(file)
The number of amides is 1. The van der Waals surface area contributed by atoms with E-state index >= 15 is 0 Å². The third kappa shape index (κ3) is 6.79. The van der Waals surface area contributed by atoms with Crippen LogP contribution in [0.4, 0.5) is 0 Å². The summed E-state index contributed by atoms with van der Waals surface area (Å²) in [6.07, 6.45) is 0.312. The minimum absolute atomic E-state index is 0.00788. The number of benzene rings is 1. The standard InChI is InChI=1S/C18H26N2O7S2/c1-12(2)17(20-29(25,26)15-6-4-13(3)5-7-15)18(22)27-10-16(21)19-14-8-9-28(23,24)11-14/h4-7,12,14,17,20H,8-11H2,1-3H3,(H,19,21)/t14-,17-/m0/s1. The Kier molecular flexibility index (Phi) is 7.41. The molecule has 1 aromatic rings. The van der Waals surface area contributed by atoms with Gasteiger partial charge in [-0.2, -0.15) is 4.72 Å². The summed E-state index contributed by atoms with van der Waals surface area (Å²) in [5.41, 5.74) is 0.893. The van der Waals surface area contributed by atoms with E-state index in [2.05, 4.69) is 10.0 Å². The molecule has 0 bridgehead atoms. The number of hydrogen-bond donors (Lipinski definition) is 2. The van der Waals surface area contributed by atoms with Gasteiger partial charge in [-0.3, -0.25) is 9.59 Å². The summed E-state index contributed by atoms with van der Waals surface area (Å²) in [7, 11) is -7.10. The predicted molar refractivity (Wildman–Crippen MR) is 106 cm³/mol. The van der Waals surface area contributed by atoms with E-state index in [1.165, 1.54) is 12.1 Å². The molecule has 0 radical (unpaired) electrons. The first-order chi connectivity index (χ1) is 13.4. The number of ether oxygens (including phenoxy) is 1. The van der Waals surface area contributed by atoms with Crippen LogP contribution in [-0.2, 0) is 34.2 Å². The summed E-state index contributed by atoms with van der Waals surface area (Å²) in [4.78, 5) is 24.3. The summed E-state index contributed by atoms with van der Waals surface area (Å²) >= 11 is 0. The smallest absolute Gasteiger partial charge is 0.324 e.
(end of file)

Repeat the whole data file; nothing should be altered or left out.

The number of amides is 1. The van der Waals surface area contributed by atoms with E-state index >= 15 is 0 Å². The third kappa shape index (κ3) is 6.79. The van der Waals surface area contributed by atoms with Crippen LogP contribution in [0.4, 0.5) is 0 Å². The summed E-state index contributed by atoms with van der Waals surface area (Å²) in [6.07, 6.45) is 0.312. The minimum absolute atomic E-state index is 0.00788. The number of benzene rings is 1. The standard InChI is InChI=1S/C18H26N2O7S2/c1-12(2)17(20-29(25,26)15-6-4-13(3)5-7-15)18(22)27-10-16(21)19-14-8-9-28(23,24)11-14/h4-7,12,14,17,20H,8-11H2,1-3H3,(H,19,21)/t14-,17-/m0/s1. The Kier molecular flexibility index (Phi) is 7.41. The molecule has 1 aromatic rings. The van der Waals surface area contributed by atoms with Gasteiger partial charge in [-0.2, -0.15) is 4.72 Å². The summed E-state index contributed by atoms with van der Waals surface area (Å²) in [5.41, 5.74) is 0.893. The van der Waals surface area contributed by atoms with E-state index in [2.05, 4.69) is 10.0 Å². The molecule has 0 bridgehead atoms. The number of hydrogen-bond donors (Lipinski definition) is 2. The van der Waals surface area contributed by atoms with Gasteiger partial charge in [-0.3, -0.25) is 9.59 Å². The summed E-state index contributed by atoms with van der Waals surface area (Å²) in [7, 11) is -7.10. The predicted molar refractivity (Wildman–Crippen MR) is 106 cm³/mol. The van der Waals surface area contributed by atoms with E-state index in [1.165, 1.54) is 12.1 Å². The molecule has 0 radical (unpaired) electrons. The first-order chi connectivity index (χ1) is 13.4. The number of ether oxygens (including phenoxy) is 1. The van der Waals surface area contributed by atoms with Crippen LogP contribution in [-0.2, 0) is 34.2 Å². The summed E-state index contributed by atoms with van der Waals surface area (Å²) in [4.78, 5) is 24.3. The summed E-state index contributed by atoms with van der Waals surface area (Å²) >= 11 is 0. The smallest absolute Gasteiger partial charge is 0.324 e.